Recently, I have come across a bunch of Orders that simply say “joint legal custody.” As you read that language, I am sure a lot of you wonder what that means. In Nevada, a case known as Rivero v. Rivero explains that legal custody “involves having basic legal responsibility for the child and making major decisions regarding the child, including the child’s health, education, and religious upbringing.” The holding in Rivero goes on to explain that when parents have joint legal custody they “must consult each other to make major decisions regarding the child’s upbringing, while the parent with whom the child is residing at the time usually makes minor day-to-day decisions.” So, does this language make sense? Does the language clarify your rights and responsibilities? I think the answer for most of you is “no.”
It is my opinion that parents need a good definition of joint legal custody because this the statements made in Rivero are just too broad. A major decision to me might be cutting a child’s hair whereas, to my spouse is would be whether or not the child receives braces. As such, I think a well crafted definition of joint legal custody puts each parent on notice of their rights and responsibilities.
Over years of practice, the attorneys of Roberts Stoffel Family Law Group have crafted a definition of joint legal custody that we believe can assist parents in their co-parenting relationship. Here, we share that definition in hopes that it will assist you. We define joint legal custody as follows:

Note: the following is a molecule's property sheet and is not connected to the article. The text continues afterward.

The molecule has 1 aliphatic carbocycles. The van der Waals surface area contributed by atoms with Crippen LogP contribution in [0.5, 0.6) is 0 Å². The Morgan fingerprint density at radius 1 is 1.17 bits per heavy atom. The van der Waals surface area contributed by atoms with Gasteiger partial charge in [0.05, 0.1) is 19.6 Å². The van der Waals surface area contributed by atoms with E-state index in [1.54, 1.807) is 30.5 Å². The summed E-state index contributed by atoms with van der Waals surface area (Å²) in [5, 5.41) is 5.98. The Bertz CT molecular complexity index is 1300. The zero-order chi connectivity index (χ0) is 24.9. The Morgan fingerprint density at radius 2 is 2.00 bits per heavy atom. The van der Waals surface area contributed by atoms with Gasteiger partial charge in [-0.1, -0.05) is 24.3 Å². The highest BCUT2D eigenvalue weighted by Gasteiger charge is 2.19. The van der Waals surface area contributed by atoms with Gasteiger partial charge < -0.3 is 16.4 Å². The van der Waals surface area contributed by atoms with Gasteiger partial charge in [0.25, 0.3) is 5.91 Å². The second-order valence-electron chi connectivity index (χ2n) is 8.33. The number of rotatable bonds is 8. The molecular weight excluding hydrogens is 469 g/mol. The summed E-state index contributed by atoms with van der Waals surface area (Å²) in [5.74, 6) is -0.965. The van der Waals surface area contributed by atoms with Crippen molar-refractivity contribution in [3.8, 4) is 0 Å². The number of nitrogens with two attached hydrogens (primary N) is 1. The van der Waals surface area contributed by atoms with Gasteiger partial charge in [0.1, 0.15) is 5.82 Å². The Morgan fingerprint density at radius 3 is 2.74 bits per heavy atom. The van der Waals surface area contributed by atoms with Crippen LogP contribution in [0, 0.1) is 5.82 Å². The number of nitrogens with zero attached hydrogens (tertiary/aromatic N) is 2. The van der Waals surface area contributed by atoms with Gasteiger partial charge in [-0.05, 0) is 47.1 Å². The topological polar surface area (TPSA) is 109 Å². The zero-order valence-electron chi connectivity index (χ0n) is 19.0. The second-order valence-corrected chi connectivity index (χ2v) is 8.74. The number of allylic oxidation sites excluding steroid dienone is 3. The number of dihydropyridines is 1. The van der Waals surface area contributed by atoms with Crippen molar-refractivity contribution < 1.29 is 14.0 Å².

- Each parent is responsible for setting their own rules and punishments for their respective home, during their respective timeshares; however, the rules shall not violate any of the terms set forth herein below.
- Each parent will consult and cooperate with the other in substantial questions relating to religious upbringing, education programs, significant changes in social environment, and health care of the children.
- Each parent will have access to medical and school records pertaining to their children and be permitted to independently consult with any and all professionals involved with them.
- All schools, health care providers, day care providers, and counselors will be selected by the parents jointly. In the event the Parties cannot agree to the selection of a school, the children will be maintained in the present school pending mediation and/or further order of the court.
- Each parent will be empowered to obtain emergency health care for the children without the consent of the other parent. Each parent will notify the other parent as soon as reasonably possible as to any illness requiring medical attention, or any emergency involving the children.
- The parents shall each have access to school information, such as grades, assignments, etc., via the school’s website or online via the school’s websites. If information regarding school, activities, etc., is not available via the school website, each parent shall provide the other parent, upon receipt, with any information concerning the well-being of the minor children, including, but not limited to, copies of report cards; school meeting notices; vacation schedules; class notices of activities involving the children; samples of school work; order forms for school pictures; all communications from health care providers; and the names, addresses, and telephone numbers of all schools, health care providers, regular day care providers, and counselors.